Strategies for an Effective Individualized Education Program (IEP) Meeting

Preparation is the foundation of an effective Individualized Education Program (IEP) meeting. The special education process consists of three main players: parents, school agents, and students. Oftentimes, all the players show up having different approaches and perspectives on how to achieve student success. These differences can give rise to mistrust, miscommunication, and/or power dynamics among the players.

It is important to identify potential barriers that may contribute to the escalation of conflicts and take a proactive approach to employ problem-focused collaboration.

  • Identify key obstacles that may get in the way of parents and school agents working together
  • Change the lens by creating a problem-centered focus
Active Engagement Strategies for Students

4 strategies to reduce barriers and build partnership in Individualized Education Program (IEP) meetings

These strategies reduce barriers and build partnerships between educators and families navigating through a student’s special education processes.

  1. Build Team – Help parents feel like partners and not outsiders
  2. Build Trust – Value that educators and families bring their own unique insight and are all key players
  3. Build Clarity – Evaluations provide the foundation upon which an IEP is built but this is often the time discord occurs within the team. Families may hesitate to report the depth of their concerns and educators may not broach conservations about a new or different diagnosis if they fear upsetting the family. Sensitivity around labels and diagnosis can be delicate for all involved. Being clear about the evaluation process and what it includes will build clarity so that the focus may remain on attacking the problem and not each other.
  4. Build Satisfaction – Reduce conflict to build satisfaction by meeting the needs in the procedural, the content, and the psychological content of the IEP. Also, utilize a Whole Person lens to put in place truly meaningful solutions.


As we plan an IEP, it is important to remember we will be looking at families perspective and insight. Educators are advocating, too; they want the student to be successful and parents feel supported by the school. Families and educators are necessary to best set forth student needs (intrinsic and instructional) and data necessary to best design and implement IEP.

FIEP: Facilitating an Effective ARD Meeting | Dec. 12 | $120 | Learn More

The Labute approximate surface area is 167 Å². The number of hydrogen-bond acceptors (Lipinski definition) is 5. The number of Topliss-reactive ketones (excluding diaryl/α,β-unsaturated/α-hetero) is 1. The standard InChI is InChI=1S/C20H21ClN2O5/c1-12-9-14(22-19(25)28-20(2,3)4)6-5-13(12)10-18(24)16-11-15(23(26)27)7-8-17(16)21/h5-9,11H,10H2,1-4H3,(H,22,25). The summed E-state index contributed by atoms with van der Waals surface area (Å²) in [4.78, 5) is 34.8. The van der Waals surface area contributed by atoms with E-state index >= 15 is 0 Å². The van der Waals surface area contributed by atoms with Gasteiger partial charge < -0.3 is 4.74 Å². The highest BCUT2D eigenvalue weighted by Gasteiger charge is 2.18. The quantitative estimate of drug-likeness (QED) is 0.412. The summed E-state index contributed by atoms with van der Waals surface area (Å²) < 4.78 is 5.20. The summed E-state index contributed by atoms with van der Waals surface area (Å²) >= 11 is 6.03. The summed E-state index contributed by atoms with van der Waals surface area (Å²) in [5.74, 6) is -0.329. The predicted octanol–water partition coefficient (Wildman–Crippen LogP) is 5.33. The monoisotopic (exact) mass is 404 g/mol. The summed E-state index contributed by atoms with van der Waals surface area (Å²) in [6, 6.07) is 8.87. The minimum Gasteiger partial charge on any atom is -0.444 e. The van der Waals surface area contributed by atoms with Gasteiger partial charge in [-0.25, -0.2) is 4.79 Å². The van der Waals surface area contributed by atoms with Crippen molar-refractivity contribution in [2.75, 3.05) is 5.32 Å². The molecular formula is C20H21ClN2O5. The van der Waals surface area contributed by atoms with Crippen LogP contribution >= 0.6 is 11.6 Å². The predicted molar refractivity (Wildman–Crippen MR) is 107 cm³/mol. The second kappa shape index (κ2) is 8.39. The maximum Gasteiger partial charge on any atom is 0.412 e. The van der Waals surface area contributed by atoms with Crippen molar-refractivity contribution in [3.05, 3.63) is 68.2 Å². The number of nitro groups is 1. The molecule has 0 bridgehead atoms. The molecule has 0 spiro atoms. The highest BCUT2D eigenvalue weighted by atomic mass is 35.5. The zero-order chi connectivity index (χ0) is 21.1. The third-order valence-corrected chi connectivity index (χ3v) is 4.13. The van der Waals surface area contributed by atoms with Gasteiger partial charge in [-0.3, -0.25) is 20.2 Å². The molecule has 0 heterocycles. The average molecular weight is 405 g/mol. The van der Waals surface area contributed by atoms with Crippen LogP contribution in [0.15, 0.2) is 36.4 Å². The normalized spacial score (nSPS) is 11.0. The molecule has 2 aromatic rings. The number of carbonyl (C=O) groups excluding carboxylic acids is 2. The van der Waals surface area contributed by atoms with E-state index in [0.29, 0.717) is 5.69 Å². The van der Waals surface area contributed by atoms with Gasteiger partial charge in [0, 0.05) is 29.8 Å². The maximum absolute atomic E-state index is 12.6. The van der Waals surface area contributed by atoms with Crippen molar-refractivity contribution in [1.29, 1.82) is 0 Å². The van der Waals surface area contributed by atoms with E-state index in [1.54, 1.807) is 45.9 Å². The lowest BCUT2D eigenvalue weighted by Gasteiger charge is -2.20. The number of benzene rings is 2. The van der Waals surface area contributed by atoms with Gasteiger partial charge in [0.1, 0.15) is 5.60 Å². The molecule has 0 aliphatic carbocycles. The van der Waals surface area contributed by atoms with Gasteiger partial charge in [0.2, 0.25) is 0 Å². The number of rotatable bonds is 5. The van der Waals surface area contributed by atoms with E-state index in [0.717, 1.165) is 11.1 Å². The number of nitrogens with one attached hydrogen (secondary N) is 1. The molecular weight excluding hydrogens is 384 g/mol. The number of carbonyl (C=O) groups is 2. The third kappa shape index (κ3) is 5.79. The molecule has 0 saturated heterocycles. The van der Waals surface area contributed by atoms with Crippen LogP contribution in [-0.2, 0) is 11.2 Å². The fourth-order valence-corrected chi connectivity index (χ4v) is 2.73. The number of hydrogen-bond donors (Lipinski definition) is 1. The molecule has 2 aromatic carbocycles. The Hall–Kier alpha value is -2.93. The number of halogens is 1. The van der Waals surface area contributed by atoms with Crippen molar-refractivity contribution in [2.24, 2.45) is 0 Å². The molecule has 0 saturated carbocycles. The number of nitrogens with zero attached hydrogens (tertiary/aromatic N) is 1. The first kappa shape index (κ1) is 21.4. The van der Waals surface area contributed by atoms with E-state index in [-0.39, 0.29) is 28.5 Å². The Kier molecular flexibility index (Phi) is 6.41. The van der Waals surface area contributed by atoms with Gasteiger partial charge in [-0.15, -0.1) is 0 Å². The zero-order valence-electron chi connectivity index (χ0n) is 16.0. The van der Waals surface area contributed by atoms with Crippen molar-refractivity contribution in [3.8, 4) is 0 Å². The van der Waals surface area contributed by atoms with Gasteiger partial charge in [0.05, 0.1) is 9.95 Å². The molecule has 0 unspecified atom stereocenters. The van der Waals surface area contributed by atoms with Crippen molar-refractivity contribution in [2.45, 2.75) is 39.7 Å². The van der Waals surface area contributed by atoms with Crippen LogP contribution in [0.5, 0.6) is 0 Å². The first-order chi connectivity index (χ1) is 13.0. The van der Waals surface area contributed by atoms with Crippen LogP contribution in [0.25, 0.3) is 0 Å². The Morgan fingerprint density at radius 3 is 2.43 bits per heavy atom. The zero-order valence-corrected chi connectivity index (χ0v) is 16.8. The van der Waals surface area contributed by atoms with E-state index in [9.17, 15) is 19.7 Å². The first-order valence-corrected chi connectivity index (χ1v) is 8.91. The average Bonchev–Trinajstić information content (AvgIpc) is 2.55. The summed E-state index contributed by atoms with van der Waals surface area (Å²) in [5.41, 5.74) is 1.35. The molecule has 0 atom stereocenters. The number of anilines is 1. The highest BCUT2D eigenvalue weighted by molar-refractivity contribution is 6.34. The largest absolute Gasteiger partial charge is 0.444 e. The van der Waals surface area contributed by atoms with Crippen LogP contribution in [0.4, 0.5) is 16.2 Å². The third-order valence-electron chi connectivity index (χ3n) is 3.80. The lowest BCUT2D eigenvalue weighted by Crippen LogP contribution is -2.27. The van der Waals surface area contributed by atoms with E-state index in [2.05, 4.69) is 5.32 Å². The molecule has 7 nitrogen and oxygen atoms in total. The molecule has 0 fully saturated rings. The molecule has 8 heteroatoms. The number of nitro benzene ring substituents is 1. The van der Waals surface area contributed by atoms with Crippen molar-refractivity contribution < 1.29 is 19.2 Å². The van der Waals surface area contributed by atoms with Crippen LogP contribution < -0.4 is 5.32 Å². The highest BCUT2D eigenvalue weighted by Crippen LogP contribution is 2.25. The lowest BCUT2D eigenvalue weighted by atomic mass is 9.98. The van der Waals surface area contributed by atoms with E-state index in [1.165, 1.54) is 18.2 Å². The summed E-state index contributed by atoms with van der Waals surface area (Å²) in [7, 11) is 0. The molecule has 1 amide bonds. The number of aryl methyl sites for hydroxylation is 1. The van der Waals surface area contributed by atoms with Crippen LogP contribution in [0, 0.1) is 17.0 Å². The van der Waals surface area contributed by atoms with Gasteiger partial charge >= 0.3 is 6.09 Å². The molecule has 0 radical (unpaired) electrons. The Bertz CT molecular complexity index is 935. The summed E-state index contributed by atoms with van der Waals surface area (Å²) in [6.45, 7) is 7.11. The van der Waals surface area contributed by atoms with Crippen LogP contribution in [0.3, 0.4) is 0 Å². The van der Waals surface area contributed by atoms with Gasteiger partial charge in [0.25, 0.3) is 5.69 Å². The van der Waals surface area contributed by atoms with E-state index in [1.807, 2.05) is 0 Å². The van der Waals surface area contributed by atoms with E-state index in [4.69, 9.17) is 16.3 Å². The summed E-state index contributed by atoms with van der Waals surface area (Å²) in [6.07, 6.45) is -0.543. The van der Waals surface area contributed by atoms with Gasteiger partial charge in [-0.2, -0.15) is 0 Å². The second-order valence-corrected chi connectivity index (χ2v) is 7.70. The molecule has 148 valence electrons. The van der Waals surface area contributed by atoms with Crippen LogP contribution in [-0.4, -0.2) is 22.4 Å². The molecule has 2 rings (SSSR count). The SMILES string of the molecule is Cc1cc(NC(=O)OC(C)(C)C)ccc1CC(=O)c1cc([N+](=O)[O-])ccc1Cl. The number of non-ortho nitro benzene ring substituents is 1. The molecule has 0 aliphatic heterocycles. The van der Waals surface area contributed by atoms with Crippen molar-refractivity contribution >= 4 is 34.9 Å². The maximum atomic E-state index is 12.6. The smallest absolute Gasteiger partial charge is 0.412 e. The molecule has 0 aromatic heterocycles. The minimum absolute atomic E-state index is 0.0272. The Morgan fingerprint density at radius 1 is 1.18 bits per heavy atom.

Join us to go through the procedural nuts and bolts, classroom based observation and feedback, and facilitated IEP to improve collaboration between school and home. Administrators that attend this course will have an outline on their responsibility for ensuring an appropriate individualized education program (IEP) for a student.

Facilitating Trauma Sensitive IEP Meetings | Online (self-paced) | Learn more

In this course, learn strategies, techniques, and skills to facilitate strong collaborations in IEP meetings using trauma-sensitive practices. The goal of this course is to ameliorate the stress inherent in the ARD process. This intended audience for this training are Special Education and Administrators.

FIEP Meeting: Independent Facilitator Series | Online (self-paced) | Learn more

Block off your calendar and take time to go through this self-paced course. Learn about what an independent facilitator does at an IEP meeting. Take note of how to prepare through four steps to use.

Manifestation Determination Review (MDR) | Feb. 20, 2024 |In-person | $55 | Learn more

This training will review the discipline process for students with disabilities and the role of assessment professionals and administrators in the process. You will learn how to determine whether a student’s disciplinary removal constitutes a change of placement and the procedures for addressing the student’s behavior if the disciplinary consequences was or was not a change of placement.

Lisette is a Behavior Specialist and Facilitative Mediator here at ESC Region 13.

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